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China’s 2023 crude oil imports set for 6.2% rise, but risks prevail

China’s crude oil imports will average 10.8 million barrels per day (bpd) in 2023, matching the previous record high from 2020, according to the think tank of the country’s leading energy group.

Imports will rise 6.2% from last year to 540 million tonnes, while refinery processing will gain 7.8% to 733 million tonnes, equivalent to 14.66 million bpd, China National Petroleum Corporation’s Economics and Technology Research Institute (ETRI) said in its annual industry outlook released on Monday.

The forecasts are largely in line with those of private analysts, who have tipped a rebound in China’s fuel consumption as the world’s second-largest economy reopens after ending its strict zero-COVID policy late last year.

The ETRI forecast is for crude oil imports to rise by 630,000 bpd in 2023, which is below the 900,000 bpd expected by the International Energy Agency, but above estimates from some analysts, such as Wood Mackenzie and S&P Global Commodity Insights.

Forecasts are useful insofar as they provide insight into the expectations of participants in the market, but it’s also useful to look at some of the risks around the estimates.

What is interesting with the ETRI forecasts is that they would seem to show that China’s refiners are still expecting to add crude oil to stockpiles over 2023.

Assuming domestic oil production remains relatively steady over 2023 at the 4.23 million bpd achieved in the first two months of the year, it implies that a total of 15.03 million bpd will be available to refiners from imports and local output.

This is some 370,000 bpd more than the ETRI forecast for refinery throughput of 14.66 million bpd.

If these sort of volumes are added to inventories in 2023, it would be lower than the 740,000 bpd added to storage tanks in 2022.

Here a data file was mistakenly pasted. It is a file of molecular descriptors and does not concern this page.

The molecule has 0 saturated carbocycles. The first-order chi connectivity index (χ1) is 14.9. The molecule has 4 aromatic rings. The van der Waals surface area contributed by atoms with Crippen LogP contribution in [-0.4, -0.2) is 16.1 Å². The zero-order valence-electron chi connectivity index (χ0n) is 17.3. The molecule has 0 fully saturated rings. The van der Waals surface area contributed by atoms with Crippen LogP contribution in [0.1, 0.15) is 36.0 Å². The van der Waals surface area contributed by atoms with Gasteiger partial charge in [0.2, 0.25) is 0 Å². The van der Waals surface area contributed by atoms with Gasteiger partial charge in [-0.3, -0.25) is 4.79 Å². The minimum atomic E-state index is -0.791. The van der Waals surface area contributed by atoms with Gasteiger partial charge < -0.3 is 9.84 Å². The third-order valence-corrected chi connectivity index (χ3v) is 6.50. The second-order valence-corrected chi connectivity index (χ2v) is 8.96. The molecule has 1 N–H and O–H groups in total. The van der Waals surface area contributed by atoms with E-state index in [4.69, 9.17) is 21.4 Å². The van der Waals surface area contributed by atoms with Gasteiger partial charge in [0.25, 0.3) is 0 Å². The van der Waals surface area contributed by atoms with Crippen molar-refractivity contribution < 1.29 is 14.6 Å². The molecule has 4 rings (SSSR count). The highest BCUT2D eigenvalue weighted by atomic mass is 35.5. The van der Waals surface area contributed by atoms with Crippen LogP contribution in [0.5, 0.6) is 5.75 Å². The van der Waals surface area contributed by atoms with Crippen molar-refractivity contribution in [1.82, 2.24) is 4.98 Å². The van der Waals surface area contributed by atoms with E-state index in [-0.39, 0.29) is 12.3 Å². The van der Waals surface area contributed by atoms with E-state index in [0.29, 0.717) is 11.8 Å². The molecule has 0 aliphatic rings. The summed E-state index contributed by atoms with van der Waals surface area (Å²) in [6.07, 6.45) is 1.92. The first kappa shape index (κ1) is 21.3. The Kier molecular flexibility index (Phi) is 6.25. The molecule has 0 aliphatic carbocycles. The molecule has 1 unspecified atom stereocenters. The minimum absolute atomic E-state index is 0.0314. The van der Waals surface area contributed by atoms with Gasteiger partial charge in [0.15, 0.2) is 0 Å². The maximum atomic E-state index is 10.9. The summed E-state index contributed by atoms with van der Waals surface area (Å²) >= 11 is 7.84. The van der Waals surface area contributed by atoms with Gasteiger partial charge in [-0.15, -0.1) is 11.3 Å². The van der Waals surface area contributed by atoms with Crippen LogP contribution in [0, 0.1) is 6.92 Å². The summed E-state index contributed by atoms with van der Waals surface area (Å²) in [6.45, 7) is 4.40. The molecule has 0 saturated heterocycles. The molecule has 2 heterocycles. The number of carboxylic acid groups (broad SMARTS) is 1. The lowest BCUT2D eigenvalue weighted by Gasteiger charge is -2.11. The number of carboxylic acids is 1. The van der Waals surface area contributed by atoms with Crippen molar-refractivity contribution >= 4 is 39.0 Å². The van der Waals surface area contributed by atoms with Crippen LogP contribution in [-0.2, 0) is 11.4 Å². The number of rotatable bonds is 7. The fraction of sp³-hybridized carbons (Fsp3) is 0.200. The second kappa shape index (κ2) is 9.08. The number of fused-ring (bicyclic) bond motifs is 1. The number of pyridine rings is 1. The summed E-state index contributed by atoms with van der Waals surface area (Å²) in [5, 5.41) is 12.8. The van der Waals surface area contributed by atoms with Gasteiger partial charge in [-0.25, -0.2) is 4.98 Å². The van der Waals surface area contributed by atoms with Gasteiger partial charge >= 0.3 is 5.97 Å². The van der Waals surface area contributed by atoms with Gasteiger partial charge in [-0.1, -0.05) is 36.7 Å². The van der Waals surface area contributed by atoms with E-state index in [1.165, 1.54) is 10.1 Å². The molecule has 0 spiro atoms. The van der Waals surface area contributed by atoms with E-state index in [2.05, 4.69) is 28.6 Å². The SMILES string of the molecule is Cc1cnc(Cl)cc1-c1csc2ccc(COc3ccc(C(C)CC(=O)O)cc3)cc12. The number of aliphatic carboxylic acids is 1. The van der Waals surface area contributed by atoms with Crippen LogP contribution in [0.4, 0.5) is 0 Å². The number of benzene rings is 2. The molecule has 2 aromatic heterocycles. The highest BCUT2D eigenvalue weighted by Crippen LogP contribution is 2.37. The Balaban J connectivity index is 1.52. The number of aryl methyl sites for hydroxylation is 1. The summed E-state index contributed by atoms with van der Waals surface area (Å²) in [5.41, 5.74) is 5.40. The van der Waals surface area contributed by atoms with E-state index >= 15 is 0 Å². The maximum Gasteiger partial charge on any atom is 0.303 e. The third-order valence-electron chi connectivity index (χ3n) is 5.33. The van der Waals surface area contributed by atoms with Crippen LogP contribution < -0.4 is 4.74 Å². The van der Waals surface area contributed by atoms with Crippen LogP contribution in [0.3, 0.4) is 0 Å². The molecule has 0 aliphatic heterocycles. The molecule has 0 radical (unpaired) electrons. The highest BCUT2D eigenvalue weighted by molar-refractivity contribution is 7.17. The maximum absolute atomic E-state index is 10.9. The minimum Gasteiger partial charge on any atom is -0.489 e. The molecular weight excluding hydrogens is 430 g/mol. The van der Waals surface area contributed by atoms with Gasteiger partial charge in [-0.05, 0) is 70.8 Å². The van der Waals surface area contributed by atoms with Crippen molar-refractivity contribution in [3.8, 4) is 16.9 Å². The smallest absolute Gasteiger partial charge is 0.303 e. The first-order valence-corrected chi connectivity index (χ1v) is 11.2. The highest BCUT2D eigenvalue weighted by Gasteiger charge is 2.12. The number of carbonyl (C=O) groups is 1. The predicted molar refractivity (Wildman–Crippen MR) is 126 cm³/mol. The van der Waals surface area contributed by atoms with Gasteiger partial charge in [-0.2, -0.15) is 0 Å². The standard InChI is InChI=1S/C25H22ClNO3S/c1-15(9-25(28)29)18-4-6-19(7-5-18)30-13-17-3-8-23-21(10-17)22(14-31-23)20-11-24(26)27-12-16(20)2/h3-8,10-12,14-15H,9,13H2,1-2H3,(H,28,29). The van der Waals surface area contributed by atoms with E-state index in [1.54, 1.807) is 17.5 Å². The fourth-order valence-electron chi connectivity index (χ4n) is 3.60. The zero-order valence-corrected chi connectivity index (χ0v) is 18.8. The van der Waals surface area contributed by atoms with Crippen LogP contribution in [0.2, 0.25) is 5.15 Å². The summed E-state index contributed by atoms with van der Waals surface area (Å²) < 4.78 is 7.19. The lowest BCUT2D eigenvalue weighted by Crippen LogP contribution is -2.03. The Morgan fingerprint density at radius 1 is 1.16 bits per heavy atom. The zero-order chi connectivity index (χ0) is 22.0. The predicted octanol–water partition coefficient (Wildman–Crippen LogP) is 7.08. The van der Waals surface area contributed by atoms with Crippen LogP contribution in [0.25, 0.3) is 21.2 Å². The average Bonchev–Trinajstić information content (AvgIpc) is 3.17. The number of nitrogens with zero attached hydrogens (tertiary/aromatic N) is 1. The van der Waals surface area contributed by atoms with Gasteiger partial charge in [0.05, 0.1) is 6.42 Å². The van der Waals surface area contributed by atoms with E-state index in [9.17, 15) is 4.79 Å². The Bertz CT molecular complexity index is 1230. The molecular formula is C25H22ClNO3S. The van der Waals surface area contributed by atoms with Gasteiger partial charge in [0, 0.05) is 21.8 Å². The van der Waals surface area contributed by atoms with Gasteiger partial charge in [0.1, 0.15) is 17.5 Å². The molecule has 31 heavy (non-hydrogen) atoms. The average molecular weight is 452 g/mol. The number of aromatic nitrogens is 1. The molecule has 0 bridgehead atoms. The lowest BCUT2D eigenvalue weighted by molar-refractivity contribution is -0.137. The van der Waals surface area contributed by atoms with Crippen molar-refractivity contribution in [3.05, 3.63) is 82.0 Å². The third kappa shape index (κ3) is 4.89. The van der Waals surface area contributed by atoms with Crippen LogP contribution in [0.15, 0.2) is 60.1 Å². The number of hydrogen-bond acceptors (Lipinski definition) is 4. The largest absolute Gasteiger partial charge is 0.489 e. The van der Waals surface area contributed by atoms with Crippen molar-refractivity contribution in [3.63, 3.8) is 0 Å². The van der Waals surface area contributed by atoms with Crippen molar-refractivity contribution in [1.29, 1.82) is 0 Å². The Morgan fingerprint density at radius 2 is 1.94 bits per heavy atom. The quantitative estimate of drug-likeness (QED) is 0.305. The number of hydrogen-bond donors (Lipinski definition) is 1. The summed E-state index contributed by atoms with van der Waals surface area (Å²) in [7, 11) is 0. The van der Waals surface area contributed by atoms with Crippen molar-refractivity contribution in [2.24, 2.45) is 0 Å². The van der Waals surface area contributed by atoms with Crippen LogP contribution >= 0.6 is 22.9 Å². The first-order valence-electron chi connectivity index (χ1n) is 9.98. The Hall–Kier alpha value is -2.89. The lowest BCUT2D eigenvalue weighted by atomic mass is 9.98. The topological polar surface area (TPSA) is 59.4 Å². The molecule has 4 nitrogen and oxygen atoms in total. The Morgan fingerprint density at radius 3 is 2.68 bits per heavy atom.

China doesn’t disclose the volumes of crude flowing into or out of strategic and commercial stockpiles, but an estimate can be made by deducting the amount of crude processed from the total of crude available from imports and domestic output.


It’s likely that some of the oil heading for storage will go to build working inventories for new plants expected to be commissioned this year.

Two new refineries – PetroChina’s Guangdong Petrochemical and Jiangsu Shenghong Petrochemical with a combined capacity of 520,000 bpd – are expected to enter commercial operation in the coming months, industry sources said last month.

A third new plant, Shandong Yulong Petrochemical’s 400,000 bpd project, may also begin crude imports for possible test runs by the end of the year, a company source told Reuters.

Flows in, or indeed out of, either commercial or strategic reserves are the biggest X-factor for China’s crude oil imports.

The assumption of modest inventory builds as part of the commissioning of new refining units is a safe choice, but it’s worth noting that China’s refiners and the authorities in Beijing tend to use stockpiles to smooth out prices, even if they don’t talk about this in public.

Imports could rise by more than expected if crude oil prices drop and remain low, a situation that is possible if the world economy goes into recession, or a banking crisis ensues after the collapse of two U.S. lenders and the forced sale of Credit Suisse.

Conversely, if global oil demand growth is robust and prices head higher, Chinese refiners may choose to reduce imports and dip into their reserves.

Another factor that isn’t subject to market imperatives is the level of fuel exports, which is set by the government through the issuing of permits.

Exports of refined products ramped up in recent months as Beijing sought quick economic stimulus and allowed refiners to take advantage of strong margins in Asia for fuels, especially diesel.

But there is no guarantee this policy will persist over the whole of 2023, and if domestic demand does rebound, then it’s likely fuel exports will be curbed.

Source: Reuters

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